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una voce di notte

18 january 2013

Una voce di notte was written, Andrea Camilleri reveals in an afterword, "diversi anni fa [several years ago]" (269). He warns against being overly pedantic about the timeline of Commissario Montalbano's life, so I will withdraw my threat to complain about the next Montalbano novel if it didn't advance the story of Salvo's relationship with Livia. Frankly, I'm just glad that the Montalbanos are still appearing. I fear that Camilleri's resorting to one from the trunk is a signal that he's stopped writing new ones. He is eighty-seven years old, after all, and one could accede to a well-earned retirement for him. But I'm spoiled and I want more.

Even if Una voce di notte is a bit of an afterthought, it's an entertaining one. Montalbano and his inspectors face two different cases that present unsettling parallels (even if they never quite converge). In one, the manager of a supermarket that serves as a front for the Mafia is robbed, and then murdered (a killing made to look like suicide). In another, the son of a prominent politician breaks Montalbano's car window with what Sicilians call "'na chiavi 'nglisa" (21): an "English key," that is, a big wrench. Murder soon follows. (Montalbano is neither the victim nor the murderer, you'll be glad to hear, but you get no more out of me.)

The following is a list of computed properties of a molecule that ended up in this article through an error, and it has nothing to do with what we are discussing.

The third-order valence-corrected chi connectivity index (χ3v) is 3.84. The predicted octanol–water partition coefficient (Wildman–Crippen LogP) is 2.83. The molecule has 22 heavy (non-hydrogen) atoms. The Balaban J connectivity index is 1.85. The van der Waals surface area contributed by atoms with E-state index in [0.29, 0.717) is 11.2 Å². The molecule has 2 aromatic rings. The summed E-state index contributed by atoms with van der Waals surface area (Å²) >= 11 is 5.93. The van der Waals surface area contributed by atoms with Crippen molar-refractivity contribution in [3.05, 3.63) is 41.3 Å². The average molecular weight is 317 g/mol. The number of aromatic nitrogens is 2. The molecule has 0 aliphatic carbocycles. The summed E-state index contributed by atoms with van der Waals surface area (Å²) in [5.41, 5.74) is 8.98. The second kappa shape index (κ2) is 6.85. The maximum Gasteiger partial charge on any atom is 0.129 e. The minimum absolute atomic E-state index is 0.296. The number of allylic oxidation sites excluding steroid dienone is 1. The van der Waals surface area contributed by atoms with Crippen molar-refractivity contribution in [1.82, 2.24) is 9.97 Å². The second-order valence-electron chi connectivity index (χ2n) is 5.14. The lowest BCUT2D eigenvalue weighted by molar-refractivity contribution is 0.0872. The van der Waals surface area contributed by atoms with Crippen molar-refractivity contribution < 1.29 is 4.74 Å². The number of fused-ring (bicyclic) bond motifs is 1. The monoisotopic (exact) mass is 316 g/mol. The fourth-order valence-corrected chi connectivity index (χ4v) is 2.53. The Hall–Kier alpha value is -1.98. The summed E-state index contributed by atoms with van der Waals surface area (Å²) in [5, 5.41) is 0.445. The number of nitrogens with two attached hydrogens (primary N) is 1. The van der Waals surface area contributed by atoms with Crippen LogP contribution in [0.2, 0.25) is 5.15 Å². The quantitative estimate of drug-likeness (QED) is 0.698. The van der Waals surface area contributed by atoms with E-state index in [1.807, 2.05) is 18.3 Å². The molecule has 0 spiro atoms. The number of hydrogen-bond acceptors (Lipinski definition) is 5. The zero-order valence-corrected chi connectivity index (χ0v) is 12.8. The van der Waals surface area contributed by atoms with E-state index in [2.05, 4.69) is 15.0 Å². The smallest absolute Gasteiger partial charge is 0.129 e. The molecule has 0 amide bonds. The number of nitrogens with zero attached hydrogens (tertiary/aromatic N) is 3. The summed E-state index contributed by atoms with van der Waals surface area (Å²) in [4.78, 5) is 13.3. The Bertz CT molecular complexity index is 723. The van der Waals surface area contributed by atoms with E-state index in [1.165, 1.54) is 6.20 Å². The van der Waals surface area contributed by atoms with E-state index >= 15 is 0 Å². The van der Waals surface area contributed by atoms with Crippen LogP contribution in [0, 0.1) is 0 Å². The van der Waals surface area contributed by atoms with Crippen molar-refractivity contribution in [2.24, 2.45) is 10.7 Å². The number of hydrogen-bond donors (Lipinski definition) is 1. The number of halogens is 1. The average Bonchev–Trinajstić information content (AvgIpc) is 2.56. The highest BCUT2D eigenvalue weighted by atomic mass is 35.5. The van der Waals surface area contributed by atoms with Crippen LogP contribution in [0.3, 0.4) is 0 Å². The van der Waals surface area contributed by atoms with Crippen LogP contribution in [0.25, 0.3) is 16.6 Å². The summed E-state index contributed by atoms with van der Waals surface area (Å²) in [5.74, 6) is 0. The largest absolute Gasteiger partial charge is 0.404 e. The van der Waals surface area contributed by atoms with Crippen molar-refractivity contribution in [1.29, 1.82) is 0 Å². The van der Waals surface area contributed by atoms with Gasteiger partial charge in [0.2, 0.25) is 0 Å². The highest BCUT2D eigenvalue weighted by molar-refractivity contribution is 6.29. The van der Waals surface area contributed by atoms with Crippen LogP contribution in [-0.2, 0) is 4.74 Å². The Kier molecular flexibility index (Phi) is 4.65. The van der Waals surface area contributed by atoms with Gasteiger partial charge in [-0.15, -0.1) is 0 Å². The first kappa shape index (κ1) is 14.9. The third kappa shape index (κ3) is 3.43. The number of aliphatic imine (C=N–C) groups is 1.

The cases are similar: in each, a man of standing fears for his honor, and ultimately for his life. Life and honor are synonymous for the hypocritical movers and shakers of Camilleri's Sicily, though only the appearance of honor really matters. By contrast, Montalbano isn't much interested in honor real or apparent. He wants results, and gets them in Una voce di notte by some pretty reprehensible means.

Or has he just set the Universe aright? It isn't the first time that Montalbano has had to tell himself that he's acting as everybody else's suppressed conscience.

Camilleri, Andrea. Una voce di notte. Palermo: Sellerio, 2012.